As you would when introducing any new food, start by offering a small quantity for the first few servings. If there is no adverse reaction, gradually increase the quantity over future meals.
How do you prepare eggplant with baby-led weaning?
Every baby develops on their own timeline. The preparation suggestions below are for informational purposes only and are not a substitute for professional, one-on-one advice from your pediatric medical or health professional, nutritionist or dietitian, or expert in pediatric feeding and eating. Never disregard professional medical advice or delay in seeking it because of something you have read or seen here.
6 to 9 months old: Offer cooked eggplant in the form of spears, finger paint with baba ganoush, and work cooked eggplant into dishes that baby can scoop up with their hands or eat from a pre-loaded spoon. While it is not necessary to peel the skin—baby is likely to just scrape the soft flesh away and spit the skin out—you can remove it as desired to reduce the annoyance.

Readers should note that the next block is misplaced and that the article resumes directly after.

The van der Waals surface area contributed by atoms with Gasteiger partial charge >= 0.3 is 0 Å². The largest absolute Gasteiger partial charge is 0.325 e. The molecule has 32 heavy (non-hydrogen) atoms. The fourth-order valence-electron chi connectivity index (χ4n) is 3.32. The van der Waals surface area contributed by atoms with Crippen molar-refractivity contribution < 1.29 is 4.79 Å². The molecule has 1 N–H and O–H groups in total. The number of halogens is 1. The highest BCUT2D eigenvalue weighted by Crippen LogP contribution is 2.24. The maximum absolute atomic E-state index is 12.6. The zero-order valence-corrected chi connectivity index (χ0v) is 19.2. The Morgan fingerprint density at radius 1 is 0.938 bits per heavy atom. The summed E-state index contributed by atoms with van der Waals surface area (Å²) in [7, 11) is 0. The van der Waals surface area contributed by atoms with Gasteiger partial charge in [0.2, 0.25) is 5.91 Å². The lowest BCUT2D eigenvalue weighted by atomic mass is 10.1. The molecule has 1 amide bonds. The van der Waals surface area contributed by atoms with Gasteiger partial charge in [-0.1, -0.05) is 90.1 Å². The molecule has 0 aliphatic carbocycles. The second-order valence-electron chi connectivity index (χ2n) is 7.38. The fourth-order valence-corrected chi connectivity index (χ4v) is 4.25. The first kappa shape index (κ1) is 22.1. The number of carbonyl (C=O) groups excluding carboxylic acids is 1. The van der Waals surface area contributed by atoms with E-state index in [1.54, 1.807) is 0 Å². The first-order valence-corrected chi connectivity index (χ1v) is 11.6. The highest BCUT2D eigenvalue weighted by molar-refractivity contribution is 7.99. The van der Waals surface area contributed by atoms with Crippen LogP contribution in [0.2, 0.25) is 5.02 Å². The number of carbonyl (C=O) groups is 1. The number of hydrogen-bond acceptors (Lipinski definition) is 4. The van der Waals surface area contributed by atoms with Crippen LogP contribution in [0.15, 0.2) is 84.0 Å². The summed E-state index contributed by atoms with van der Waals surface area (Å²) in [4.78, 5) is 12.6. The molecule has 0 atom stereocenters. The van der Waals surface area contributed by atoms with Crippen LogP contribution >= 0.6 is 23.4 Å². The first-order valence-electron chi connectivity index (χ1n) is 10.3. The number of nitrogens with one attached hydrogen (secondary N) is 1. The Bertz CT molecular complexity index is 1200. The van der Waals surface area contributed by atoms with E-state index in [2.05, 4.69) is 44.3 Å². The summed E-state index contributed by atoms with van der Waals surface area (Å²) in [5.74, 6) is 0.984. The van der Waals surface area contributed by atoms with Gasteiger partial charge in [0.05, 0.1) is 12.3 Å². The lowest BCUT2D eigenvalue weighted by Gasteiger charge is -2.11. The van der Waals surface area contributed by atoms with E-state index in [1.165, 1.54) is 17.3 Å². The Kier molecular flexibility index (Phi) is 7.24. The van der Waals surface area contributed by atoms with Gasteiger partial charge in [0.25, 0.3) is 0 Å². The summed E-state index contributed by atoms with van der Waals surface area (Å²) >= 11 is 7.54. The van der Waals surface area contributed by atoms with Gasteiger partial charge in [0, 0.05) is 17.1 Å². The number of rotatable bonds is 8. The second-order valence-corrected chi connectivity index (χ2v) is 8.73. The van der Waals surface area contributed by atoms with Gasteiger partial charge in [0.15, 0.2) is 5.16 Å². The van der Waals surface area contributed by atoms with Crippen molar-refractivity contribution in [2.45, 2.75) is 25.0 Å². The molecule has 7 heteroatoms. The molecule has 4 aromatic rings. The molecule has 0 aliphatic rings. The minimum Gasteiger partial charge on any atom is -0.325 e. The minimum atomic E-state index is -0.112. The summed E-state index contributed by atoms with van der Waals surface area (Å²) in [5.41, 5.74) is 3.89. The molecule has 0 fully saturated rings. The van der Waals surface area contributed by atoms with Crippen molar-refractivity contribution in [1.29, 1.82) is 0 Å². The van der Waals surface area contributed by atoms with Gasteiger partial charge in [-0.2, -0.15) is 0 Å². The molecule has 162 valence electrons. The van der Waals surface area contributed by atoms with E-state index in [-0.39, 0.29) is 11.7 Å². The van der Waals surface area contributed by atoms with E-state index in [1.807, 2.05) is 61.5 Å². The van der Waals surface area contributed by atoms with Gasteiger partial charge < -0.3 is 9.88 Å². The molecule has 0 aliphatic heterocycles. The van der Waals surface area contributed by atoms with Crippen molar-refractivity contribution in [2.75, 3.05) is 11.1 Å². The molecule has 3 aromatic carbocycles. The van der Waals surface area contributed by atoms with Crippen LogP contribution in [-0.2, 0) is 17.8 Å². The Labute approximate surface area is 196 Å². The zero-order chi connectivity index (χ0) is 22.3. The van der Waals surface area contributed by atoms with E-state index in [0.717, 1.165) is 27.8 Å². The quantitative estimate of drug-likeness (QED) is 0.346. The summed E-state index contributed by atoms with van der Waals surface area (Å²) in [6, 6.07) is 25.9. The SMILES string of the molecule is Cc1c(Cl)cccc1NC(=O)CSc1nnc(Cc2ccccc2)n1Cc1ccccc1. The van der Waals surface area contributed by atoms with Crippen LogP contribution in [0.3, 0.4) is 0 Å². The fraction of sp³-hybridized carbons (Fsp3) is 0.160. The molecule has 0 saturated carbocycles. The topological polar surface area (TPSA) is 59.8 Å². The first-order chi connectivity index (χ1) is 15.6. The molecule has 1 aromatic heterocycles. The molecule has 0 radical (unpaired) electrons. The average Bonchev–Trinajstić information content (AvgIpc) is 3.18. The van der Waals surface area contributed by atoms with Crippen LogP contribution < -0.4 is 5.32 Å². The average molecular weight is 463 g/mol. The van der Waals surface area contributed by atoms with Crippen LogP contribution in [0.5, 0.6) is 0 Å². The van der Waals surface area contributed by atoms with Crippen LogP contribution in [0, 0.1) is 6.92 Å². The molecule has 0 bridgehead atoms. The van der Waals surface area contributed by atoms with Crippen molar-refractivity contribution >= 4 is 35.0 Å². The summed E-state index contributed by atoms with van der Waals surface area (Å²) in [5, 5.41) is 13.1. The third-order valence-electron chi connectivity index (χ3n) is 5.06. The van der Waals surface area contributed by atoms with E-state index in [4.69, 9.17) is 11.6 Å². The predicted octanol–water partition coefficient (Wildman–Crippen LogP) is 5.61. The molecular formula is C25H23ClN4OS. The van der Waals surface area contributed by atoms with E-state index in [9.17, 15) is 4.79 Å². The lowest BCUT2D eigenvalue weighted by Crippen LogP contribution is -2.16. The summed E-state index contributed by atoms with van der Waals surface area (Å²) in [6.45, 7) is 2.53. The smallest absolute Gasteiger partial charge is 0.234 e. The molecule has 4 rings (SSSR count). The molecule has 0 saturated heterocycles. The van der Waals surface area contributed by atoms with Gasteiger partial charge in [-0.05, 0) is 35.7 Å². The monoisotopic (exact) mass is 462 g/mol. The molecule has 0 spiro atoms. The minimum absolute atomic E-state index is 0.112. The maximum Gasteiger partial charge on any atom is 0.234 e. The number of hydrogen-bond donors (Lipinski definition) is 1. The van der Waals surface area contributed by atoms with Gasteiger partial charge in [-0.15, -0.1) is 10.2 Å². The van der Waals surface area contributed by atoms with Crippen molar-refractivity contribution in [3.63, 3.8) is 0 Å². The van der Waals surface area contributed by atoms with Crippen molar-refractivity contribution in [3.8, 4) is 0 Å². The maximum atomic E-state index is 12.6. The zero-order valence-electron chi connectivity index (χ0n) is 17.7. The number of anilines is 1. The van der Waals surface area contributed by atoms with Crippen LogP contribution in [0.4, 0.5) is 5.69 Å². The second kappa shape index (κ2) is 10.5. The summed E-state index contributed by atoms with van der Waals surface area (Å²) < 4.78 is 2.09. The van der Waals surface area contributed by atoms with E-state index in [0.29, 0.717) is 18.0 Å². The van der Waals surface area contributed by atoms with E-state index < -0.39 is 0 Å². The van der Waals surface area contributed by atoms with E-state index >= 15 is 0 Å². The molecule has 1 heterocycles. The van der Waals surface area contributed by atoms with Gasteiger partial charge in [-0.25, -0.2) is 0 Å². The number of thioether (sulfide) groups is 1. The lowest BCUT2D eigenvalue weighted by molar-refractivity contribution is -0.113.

9 to 12 months old: At this age baby is likely developing their pincer grasp (where the thumb and forefinger meet) which enables them to pick up smaller pieces of food. Explore dishes with roughly chopped eggplant and fold cooked eggplant into pastas, grain dishes, omelets, casseroles, and stir fries. If a recipe calls for salting the eggplant to “sweat” it, simply skip that step in order to reduce salt intake at this age.
12 to 24 months old: Explore a variety of cuts, textures, and preparations of cooked eggplant! Halved, stuffed eggplant dishes are popular across the globe, and very versatile; toddlers may enjoy having their own eggplant “boat” and practicing their utensil use to scoop out the filling. At this age, there is no need to refrain from salting the eggplant to sweat it before cooking.
Recipe: Eggplant Sticks